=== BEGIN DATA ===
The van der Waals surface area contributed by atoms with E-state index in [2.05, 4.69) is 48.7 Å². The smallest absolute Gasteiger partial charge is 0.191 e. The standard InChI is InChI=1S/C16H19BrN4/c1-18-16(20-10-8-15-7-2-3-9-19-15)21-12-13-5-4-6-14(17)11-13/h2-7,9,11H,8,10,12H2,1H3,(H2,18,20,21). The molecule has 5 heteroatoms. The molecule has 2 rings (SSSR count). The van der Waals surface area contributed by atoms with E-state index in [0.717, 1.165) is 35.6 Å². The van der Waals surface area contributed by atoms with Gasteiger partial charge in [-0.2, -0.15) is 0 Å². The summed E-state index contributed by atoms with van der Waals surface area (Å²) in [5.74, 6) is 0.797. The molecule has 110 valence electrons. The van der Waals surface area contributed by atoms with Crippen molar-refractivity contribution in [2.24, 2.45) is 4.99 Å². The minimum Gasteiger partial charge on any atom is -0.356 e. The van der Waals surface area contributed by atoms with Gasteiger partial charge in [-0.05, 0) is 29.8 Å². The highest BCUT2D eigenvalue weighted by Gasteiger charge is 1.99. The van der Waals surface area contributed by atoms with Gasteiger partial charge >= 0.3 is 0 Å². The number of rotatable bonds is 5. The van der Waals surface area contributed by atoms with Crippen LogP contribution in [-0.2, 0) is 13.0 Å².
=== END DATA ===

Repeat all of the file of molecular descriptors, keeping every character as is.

The van der Waals surface area contributed by atoms with E-state index in [2.05, 4.69) is 48.7 Å². The smallest absolute Gasteiger partial charge is 0.191 e. The standard InChI is InChI=1S/C16H19BrN4/c1-18-16(20-10-8-15-7-2-3-9-19-15)21-12-13-5-4-6-14(17)11-13/h2-7,9,11H,8,10,12H2,1H3,(H2,18,20,21). The molecule has 5 heteroatoms. The molecule has 2 rings (SSSR count). The van der Waals surface area contributed by atoms with E-state index in [0.717, 1.165) is 35.6 Å². The van der Waals surface area contributed by atoms with Gasteiger partial charge in [-0.2, -0.15) is 0 Å². The summed E-state index contributed by atoms with van der Waals surface area (Å²) in [5.74, 6) is 0.797. The molecule has 110 valence electrons. The van der Waals surface area contributed by atoms with Crippen molar-refractivity contribution in [2.24, 2.45) is 4.99 Å². The minimum Gasteiger partial charge on any atom is -0.356 e. The van der Waals surface area contributed by atoms with Gasteiger partial charge in [-0.05, 0) is 29.8 Å². The highest BCUT2D eigenvalue weighted by Gasteiger charge is 1.99. The van der Waals surface area contributed by atoms with Gasteiger partial charge >= 0.3 is 0 Å². The number of rotatable bonds is 5. The van der Waals surface area contributed by atoms with Crippen LogP contribution in [-0.2, 0) is 13.0 Å².